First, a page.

Google wants to spend vast amounts of resources analyzing my internet history, archiving my photos, sifting my email and even recording my voice for voice identification. Such an intense amount of personal interest and expenditure of resources should be flattering! If Google’s stated mission is to “organize information,” I am certainly some small part of the Universe’s total sum of information. But Google is not only attempting to classify me, they are attempting to mold my interests, desires and the kinds of information that I am likely to find by reifying me to myself. I will only search for what I desire and I will increasingly only be able to find what I search for. Ultimately my capacity for knowledge will be limited to the tightly woven circle of my own desires.

Orwell's Omnipresent Big Brother was never intended to be used as a goal.


But I had better be able to share those desires with the whole world! In 2009 Schmidt responded to a question from CNBC regarding internet privacy that “if you have something that you don’t want anyone to know, maybe you shouldn’t be doing it in the first place” (Metz). Only perverts and money launderers apparently should have any expectation of privacy. Schmidt went on to explain that all of your information (emails, search history, Lily Allen videos you secretly watch on Youtube) are all ultimately accessible to the government. “If you really need that kind of privacy, the reality is that search engines – including Google – do retain this information for some time and it’s important, for example, that we are all subject in the United States to the Patriot Act and it is possible that all that information could be made available to the authorities” (Metz). This of course eschews a larger point. Schmidt deflects answering the question by attacking people who might have any expectation of privacy and never even addresses the millions of people accessing these sites who have absolutely no idea who is watching them or who might be watching them in the future.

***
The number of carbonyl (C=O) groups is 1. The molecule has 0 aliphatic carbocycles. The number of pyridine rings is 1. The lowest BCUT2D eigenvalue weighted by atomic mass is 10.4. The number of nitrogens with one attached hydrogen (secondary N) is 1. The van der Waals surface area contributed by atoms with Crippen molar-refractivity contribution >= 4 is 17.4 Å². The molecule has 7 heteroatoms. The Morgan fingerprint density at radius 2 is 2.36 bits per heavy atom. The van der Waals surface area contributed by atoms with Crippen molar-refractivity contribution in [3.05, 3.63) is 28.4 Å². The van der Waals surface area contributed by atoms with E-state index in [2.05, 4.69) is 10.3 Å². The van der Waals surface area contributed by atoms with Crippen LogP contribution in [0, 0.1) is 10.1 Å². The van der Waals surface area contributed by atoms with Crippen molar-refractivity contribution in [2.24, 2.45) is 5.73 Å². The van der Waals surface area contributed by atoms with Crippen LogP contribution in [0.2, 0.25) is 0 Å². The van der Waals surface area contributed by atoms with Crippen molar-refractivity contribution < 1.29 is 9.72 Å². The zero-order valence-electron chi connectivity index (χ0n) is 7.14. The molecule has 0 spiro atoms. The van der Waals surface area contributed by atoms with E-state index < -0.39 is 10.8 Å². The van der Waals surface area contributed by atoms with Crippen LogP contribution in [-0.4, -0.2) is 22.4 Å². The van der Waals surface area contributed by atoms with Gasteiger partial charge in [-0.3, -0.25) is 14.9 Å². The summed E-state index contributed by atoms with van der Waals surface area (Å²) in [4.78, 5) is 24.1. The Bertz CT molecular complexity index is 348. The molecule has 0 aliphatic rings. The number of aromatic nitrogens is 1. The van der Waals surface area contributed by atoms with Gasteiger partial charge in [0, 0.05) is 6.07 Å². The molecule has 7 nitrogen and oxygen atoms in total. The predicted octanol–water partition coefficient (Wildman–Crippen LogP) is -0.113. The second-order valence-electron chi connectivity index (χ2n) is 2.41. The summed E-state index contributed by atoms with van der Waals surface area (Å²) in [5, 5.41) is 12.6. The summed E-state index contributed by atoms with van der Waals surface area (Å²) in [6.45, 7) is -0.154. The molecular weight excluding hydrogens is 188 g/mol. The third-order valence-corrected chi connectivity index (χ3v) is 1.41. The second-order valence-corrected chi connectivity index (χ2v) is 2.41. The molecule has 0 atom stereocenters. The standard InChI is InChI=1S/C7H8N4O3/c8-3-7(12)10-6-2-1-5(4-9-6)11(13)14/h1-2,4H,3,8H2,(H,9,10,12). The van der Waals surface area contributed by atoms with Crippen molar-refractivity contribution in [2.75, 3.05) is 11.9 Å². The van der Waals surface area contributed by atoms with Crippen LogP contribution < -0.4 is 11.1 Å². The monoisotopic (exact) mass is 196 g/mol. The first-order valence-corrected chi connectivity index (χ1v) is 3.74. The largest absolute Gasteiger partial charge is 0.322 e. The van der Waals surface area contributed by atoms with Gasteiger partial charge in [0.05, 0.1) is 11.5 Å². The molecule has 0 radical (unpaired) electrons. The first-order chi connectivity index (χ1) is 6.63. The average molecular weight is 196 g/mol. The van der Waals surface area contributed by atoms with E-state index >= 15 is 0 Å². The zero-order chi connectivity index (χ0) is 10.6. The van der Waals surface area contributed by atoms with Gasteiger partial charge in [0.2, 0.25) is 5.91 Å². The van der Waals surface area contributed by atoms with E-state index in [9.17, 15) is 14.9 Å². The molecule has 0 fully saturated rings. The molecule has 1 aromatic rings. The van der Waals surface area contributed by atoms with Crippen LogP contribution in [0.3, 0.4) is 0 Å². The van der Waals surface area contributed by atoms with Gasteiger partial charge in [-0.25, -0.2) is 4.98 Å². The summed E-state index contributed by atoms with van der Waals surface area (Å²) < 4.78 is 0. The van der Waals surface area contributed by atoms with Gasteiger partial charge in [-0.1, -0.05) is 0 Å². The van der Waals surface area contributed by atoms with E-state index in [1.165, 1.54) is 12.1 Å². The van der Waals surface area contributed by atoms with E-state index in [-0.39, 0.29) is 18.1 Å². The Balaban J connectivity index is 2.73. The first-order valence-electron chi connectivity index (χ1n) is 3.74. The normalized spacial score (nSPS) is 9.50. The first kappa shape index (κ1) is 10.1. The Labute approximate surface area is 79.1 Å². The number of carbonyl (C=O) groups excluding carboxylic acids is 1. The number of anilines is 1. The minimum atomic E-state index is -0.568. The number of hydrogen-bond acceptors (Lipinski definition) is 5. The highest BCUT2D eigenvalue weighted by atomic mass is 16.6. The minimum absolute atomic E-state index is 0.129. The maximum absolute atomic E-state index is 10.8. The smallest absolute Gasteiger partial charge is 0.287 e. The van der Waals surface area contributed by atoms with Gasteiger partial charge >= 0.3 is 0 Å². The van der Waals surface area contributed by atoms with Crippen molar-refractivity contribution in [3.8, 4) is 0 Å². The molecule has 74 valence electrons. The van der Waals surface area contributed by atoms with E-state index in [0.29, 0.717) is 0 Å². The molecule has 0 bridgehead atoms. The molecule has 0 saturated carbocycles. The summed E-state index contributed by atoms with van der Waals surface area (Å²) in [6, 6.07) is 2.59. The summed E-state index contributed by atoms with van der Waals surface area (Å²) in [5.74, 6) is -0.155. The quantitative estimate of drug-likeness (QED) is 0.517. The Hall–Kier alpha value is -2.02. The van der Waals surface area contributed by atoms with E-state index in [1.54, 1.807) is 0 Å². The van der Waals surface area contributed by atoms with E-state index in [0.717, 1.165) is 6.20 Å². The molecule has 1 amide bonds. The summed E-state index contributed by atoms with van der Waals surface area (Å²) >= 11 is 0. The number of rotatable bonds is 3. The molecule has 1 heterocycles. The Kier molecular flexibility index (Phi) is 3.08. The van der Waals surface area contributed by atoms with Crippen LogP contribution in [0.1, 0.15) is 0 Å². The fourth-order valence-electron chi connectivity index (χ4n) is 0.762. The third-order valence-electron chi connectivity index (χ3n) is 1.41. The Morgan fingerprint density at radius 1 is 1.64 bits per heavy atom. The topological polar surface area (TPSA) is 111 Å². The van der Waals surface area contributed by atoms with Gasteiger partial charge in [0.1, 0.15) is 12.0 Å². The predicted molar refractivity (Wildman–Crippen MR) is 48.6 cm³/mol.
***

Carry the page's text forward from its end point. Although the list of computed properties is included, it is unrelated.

Yet we are expected to trust Google. Google, an American company, helped to censure the internet for its Chinese users and created According to the BBC “The Chinese government keeps a tight rein on the internet and what users can access. The BBC news site is inaccessible, while a search on for the banned Falun Gong spiritual movement directs users to a string of condemnatory articles” (BBC). In 2010 Google reversed its policy after international criticism and increasingly losing market share to Baidu.